VIENNA, Va. (
) --Dear Geert and Max:
I read the letter you wrote to
shareholders Wednesday with great interest. Your optimism is admirable, especially considering the company's 20-year track record for drug development futility. AIDS, anthrax, tuberculosis, SARS, bird flu, Chlamydia, herpes, heart disease -- what happened to all those
announced which such promise and fanfare over the years?
But of course, that's all in the past. Doing real drug development is such a chore. Why go to the effort when it's so much easier to just issue press releases and folksy shareholder letters?
Like this past summer and fall, when you boldly declared that your LEAPS-H1N1 drug was fast-tracking its way into human clinical trials, encouraged by the U.S. Food and Drug Administration. I count almost a dozen press releases and letters from you between April and November hyping Cel-Sci's work against the H1N1 virus. I bet all that ink came in handy while you raised money (and diluted shareholders) four times.
I was disappointed, therefore, to read in Wednesday's letter that the Johns Hopkins University study of LEAPS-H1N1 doesn't appear to be progressing according to plan. You write, "This study needs to enroll 20 H1N1 hospitalized patients and 20 healthy individuals as the control group. We are waiting for Johns Hopkins to complete the study. Patient enrollment is completely dependent on patient availability of H1N1 hospitalized patients at Johns Hopkins."
Sounds like Johns Hopkins is having a hard time finding hospitalized H1N1 patients from which to obtain blood samples. Is that correct? How many H1N1-infected blood samples have been collected to date? When you announced the start of the study last November, you slapped yourself on the back for moving so fast, so where's that alacrity now? In short order, the North American flu season will be over. Hospitalization rates due to H1N1 infection are very low across the country. Isn't that a problem for LEAPS-H1N1?
Max, I'm glad to see your name attached to Wednesday's letter, too, because I'm hoping you can explain why you
, or almost one quarter of your holdings, on Nov. 18, the same day the company announced the start of the Johns Hopkins study.
And Max, if you share the same "agenda" as your shareholders, as you said Wednesday in your letter, why are you charging the company a usuriously high 15% interest rate on a $1.1 million loan? Why won't you simply let the company repay the loan to you, instead of renewing its terms over and over again, which lets you collect loads of cheap Cel-Sci shares that come right out of shareholders' pockets?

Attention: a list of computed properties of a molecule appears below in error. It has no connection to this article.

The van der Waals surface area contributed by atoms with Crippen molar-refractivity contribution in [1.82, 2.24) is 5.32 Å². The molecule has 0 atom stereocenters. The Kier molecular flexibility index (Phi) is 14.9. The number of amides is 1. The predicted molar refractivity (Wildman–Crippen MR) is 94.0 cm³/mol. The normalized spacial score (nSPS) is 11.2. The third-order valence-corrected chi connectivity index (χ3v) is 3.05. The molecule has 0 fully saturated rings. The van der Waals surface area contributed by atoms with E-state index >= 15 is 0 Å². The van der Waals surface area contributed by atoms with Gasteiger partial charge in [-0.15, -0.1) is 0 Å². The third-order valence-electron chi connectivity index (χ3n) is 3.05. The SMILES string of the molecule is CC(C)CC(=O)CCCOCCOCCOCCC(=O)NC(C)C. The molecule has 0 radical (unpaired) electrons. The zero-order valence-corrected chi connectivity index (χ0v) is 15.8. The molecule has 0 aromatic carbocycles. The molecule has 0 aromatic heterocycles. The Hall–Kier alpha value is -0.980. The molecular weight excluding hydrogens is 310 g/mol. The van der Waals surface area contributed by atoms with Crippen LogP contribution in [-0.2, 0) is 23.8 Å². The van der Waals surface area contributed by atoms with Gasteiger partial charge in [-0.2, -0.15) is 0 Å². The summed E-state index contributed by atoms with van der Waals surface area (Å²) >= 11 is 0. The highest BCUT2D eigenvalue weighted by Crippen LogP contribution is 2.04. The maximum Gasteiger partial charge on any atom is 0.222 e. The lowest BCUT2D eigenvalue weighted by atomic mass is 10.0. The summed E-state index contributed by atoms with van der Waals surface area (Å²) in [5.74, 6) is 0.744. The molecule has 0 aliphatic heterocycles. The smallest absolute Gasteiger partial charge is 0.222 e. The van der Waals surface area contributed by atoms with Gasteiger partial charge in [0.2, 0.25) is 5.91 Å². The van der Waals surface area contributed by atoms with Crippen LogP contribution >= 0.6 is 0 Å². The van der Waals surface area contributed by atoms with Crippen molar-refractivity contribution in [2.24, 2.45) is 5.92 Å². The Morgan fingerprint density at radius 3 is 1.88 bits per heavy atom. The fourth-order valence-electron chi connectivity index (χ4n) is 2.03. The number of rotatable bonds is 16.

, your experimental
, I appreciate the fact that you admit not running a randomized, controlled phase II study designed to objectively measure overall survival as a prospectively defined endpoint.
You clearly didn't enroll a phase II survival study -- or any other kind of study for that matter -- which compared patients treated with Multikine with patients treated with standard of care. As you admit, you ran a "pathology" study on "tumor samples," so why continue to trumpet the false claim that Multikine demonstrated a survival advantage?
If I didn't know better, Max and Geert, I'd think you were trying to "distort or obfuscate the facts" in order to mislead investors. Surely, you're doing no such thing, right?. That practice ended when you let the company's
contract with a paid stock promoter
-- a man of "dubious character" -- expire in December.
Lastly, why not set the record straight on
, your alleged
? Why do you persist in keeping the identity of Byron under wraps? What's the big secret? How about providing the name of the person in charge of Byron? An address? Is there any evidence or information you can show us to prove that Byron is a real operating company with drug-marketing experience?
I look forward to you providing answers to my questions in your next shareholder letter.
-- Reported by Adam Feuerstein in Boston.
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Adam Feuerstein writes regularly for TheStreet.com. In keeping with TSC's editorial policy, he doesn't own or short individual stocks, although he owns stock in TheStreet.com. He also doesn't invest in hedge funds or other private investment partnerships. Feuerstein appreciates your feedback;
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